I always begin my classes on the Civil War with a discussion of how the war is "remembered." The fact is that there are a number of competing narratives of the war, as responses to my Civil War posts make clear.
Several years ago, I reviewed Race and Reunion by David Blight, which does a good job of tracing the origins and evolution of three narratives:
1) the "emancipationist" interpretation, arising out of the Emancipation Proclamation and Lincoln’s Second Inaugural, which remembered the war as a struggle for freedom, a rebirth of the Republic that led to the liberation of blacks and their elevation to citizenship and constitutional equality;
2)the Blue-Gray reconciliationist view, which focused almost exclusively on the sacrifices of the soldiers, avoiding questions of culpability or the right and wrong of the causes;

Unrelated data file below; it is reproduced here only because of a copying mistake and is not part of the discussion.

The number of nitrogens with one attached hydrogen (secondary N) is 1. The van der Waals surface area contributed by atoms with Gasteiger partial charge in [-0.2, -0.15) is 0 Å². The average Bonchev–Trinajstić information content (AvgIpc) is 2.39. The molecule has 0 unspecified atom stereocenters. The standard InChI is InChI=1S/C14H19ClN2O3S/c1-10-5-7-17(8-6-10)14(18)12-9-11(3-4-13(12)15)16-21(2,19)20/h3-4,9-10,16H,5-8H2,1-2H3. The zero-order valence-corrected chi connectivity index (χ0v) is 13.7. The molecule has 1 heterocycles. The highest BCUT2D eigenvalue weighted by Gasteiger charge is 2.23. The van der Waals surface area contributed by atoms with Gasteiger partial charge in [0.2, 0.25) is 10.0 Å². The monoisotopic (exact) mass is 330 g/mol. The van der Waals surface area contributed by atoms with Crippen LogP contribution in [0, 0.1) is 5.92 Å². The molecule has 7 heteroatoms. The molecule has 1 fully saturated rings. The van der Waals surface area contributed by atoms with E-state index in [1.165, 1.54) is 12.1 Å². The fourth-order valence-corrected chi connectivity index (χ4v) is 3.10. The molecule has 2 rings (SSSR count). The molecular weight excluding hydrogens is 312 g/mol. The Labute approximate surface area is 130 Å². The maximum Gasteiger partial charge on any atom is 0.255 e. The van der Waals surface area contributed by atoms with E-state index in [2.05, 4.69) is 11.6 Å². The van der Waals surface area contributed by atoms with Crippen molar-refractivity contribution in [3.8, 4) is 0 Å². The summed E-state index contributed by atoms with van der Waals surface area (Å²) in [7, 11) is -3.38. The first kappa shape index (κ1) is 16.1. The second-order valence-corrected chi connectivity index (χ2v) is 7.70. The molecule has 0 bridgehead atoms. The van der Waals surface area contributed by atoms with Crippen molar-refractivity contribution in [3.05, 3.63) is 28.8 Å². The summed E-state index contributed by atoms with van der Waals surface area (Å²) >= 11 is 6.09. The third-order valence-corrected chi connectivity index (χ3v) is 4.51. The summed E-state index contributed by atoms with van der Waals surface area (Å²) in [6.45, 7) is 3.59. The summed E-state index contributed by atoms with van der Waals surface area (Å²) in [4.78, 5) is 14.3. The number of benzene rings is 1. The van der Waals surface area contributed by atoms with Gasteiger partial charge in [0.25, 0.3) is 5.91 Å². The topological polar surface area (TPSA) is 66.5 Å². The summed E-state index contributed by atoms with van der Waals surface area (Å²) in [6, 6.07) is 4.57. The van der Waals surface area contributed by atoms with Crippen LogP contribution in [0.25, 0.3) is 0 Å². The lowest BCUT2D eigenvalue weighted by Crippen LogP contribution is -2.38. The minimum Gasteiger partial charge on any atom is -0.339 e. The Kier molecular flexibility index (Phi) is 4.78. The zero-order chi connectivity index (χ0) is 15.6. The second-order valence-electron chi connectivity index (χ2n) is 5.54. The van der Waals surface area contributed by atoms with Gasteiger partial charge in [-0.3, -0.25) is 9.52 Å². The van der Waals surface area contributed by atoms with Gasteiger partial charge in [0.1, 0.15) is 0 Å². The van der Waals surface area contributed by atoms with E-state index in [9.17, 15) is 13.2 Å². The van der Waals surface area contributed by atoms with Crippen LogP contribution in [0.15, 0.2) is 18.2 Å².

3) the "white supremacist" view, arising in part from the Democratic Party’s counterrevolution against radical Reconstruction, and reinforced by the Lost Cause narrative, the South’s response to physical destruction and the psychological trauma of defeat.
While the white supremacist view has declined in importance, the Lost Cause narrative has become entrenched. Indeed, as I have argued, the Lost Cause narrative has dominated Civil War historiography until recently.
For those who are interested, my review of Race and Reunion is here.
My next piece will be on the various controversies about Gettysburg. These include, on the Confederate side: the decision to invade Pennsylvania in the first place; the performance of Longstreet during the battle; the effect of losing Jackson at Chancellorsville; Lee vs. Longstreet on the question of defense; and Lee’s decision on the third day to attack the Union center on Cemetery Ridge; and on the Union side: the charge leveled by Maj. Gen. Dan Sickles that Meade was forced by his corps commanders to stand and fight rather than retreat after the second day; and Meade’s failure to pursue Lee after the battle.